Two hours on the dot from the minute pup #1 arrived (I was almost worried), Kenya started active contractions again. Twenty-five minutes after that she delivered her whopping pup #2.
Weighing in at 1 pound 0.5 ounces (16.5 ounces), the second pup to arrive is a healthy black boy, now officially Master Red.
He's a full ounce heavier than his firstborn brother, and he's been more vocal since his very first breath (a breath, by the way, that he took while the rest of his body was still working its way into this world). His was a little trickier delivery (sac already ruptured; head and one leg protruding; kinda stuck there for a few a contractions), but after a few stressful moments, and a hearty yip from Kenya, he made his way all the way out of his mother's birth canal.
Master Red's airway and lungs seem fine, and he's very vocal (I love the "whale song" of neonates; we'll try to get a video up as soon as we can). He's nursing well (able to suckle), but not as vigorously as Master Blue (I have to remember that Master Blue has two hours of in-this-world experience on his younger brother). All is well, though. It's all within "normal" whelping standards.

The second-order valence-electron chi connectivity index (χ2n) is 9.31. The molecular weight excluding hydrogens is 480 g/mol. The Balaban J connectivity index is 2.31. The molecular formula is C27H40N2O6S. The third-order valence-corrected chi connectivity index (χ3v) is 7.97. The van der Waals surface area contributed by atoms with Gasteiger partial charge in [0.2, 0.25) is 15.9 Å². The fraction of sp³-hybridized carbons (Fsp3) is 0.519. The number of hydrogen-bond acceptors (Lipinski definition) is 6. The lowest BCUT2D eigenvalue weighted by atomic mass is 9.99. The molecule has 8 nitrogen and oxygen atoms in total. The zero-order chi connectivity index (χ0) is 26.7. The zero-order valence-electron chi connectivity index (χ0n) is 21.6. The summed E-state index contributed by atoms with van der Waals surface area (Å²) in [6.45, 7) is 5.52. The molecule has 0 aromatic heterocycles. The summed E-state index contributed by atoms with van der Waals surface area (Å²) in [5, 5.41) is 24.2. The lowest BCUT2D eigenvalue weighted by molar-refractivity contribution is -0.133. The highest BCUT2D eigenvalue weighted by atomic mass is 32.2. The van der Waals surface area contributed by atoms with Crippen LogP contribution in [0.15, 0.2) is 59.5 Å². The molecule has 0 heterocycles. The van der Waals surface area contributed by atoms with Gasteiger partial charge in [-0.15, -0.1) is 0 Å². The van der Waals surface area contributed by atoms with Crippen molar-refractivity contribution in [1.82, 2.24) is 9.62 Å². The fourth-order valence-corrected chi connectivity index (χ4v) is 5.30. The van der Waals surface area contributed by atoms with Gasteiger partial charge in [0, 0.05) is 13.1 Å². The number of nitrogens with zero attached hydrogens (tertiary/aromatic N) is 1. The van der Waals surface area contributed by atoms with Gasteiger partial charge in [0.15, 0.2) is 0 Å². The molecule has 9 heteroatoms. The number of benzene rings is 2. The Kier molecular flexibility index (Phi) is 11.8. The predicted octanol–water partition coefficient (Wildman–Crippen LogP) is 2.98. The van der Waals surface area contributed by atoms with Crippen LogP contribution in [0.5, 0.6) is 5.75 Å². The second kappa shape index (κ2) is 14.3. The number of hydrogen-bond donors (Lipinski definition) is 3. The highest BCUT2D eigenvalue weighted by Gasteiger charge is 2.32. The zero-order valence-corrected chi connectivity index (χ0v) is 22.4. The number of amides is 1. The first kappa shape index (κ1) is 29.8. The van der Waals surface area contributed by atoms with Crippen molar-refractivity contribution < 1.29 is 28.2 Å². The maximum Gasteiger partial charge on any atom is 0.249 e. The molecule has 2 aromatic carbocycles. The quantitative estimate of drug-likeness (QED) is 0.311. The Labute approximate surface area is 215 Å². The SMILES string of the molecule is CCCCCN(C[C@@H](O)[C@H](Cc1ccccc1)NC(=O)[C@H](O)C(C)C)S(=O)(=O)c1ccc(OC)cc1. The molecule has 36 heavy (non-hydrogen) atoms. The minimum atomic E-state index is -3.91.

That is, except for the pup size. Technically, they say that average Lab pups weigh between 13 oz and 15 oz at birth. Less is a little light; more is a little big.
Because this litter is smaller in number than Kenya's last, I'm not surprised the pups are a little bigger (more room to grow in utero, less competition for nutrients). And they're within an ounce of each other by weight, so they're developmentally where they should be relative to each other.
Kenya has whelped them both successfully (albeit with a little more difficulty than with her first litter). So we're optimistic for the rest of her process.
So far so good.
Here are a few more pics of the boys. Notice the length of Master Red's toenails (he's without a ribbon in the first two pictures, and that's my white-gloved hand holding him up to Kenya's teat). And notice Master Red's milk mustache. Pretty good for his first nursing experience (and a good indicator that Kenya's milk is abundant).
The boys are "singing" as I write this.
And since we know for certain that there is at least one other pup in there we'll be waiting expectantly.